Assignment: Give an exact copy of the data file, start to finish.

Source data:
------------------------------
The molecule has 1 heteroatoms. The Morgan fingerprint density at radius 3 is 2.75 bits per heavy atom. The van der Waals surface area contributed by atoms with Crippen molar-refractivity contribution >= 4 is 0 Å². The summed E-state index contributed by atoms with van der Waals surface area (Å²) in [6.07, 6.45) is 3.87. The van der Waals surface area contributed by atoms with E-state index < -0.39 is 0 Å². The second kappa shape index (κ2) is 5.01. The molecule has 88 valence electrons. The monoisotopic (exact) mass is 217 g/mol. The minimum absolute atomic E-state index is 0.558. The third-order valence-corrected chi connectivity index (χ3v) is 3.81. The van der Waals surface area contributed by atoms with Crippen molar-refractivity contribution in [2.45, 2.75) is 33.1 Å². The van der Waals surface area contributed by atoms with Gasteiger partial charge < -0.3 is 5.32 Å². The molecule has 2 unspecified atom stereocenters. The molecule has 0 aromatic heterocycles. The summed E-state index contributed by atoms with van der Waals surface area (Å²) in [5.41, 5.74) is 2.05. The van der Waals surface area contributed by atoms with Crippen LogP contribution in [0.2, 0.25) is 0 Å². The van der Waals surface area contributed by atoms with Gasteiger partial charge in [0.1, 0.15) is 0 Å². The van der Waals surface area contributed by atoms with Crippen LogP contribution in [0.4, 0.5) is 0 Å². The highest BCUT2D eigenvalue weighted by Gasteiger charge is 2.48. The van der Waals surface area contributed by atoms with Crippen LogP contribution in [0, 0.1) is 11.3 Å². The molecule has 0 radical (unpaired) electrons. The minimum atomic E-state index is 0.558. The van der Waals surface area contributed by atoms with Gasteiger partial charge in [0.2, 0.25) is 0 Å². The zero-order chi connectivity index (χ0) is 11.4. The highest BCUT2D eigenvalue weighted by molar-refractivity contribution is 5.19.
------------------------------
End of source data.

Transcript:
The molecule has 1 heteroatoms. The Morgan fingerprint density at radius 3 is 2.75 bits per heavy atom. The van der Waals surface area contributed by atoms with Crippen molar-refractivity contribution >= 4 is 0 Å². The summed E-state index contributed by atoms with van der Waals surface area (Å²) in [6.07, 6.45) is 3.87. The van der Waals surface area contributed by atoms with E-state index < -0.39 is 0 Å². The second kappa shape index (κ2) is 5.01. The molecule has 88 valence electrons. The monoisotopic (exact) mass is 217 g/mol. The minimum absolute atomic E-state index is 0.558. The third-order valence-corrected chi connectivity index (χ3v) is 3.81. The van der Waals surface area contributed by atoms with Crippen molar-refractivity contribution in [2.45, 2.75) is 33.1 Å². The van der Waals surface area contributed by atoms with Gasteiger partial charge < -0.3 is 5.32 Å². The molecule has 2 unspecified atom stereocenters. The molecule has 0 aromatic heterocycles. The summed E-state index contributed by atoms with van der Waals surface area (Å²) in [5.41, 5.74) is 2.05. The van der Waals surface area contributed by atoms with Crippen LogP contribution in [0.2, 0.25) is 0 Å². The van der Waals surface area contributed by atoms with Gasteiger partial charge in [0.1, 0.15) is 0 Å². The van der Waals surface area contributed by atoms with Crippen LogP contribution in [0.4, 0.5) is 0 Å². The highest BCUT2D eigenvalue weighted by Gasteiger charge is 2.48. The van der Waals surface area contributed by atoms with Crippen LogP contribution in [0, 0.1) is 11.3 Å². The molecule has 0 radical (unpaired) electrons. The minimum atomic E-state index is 0.558. The van der Waals surface area contributed by atoms with Gasteiger partial charge in [0.2, 0.25) is 0 Å². The zero-order chi connectivity index (χ0) is 11.4. The highest BCUT2D eigenvalue weighted by molar-refractivity contribution is 5.19.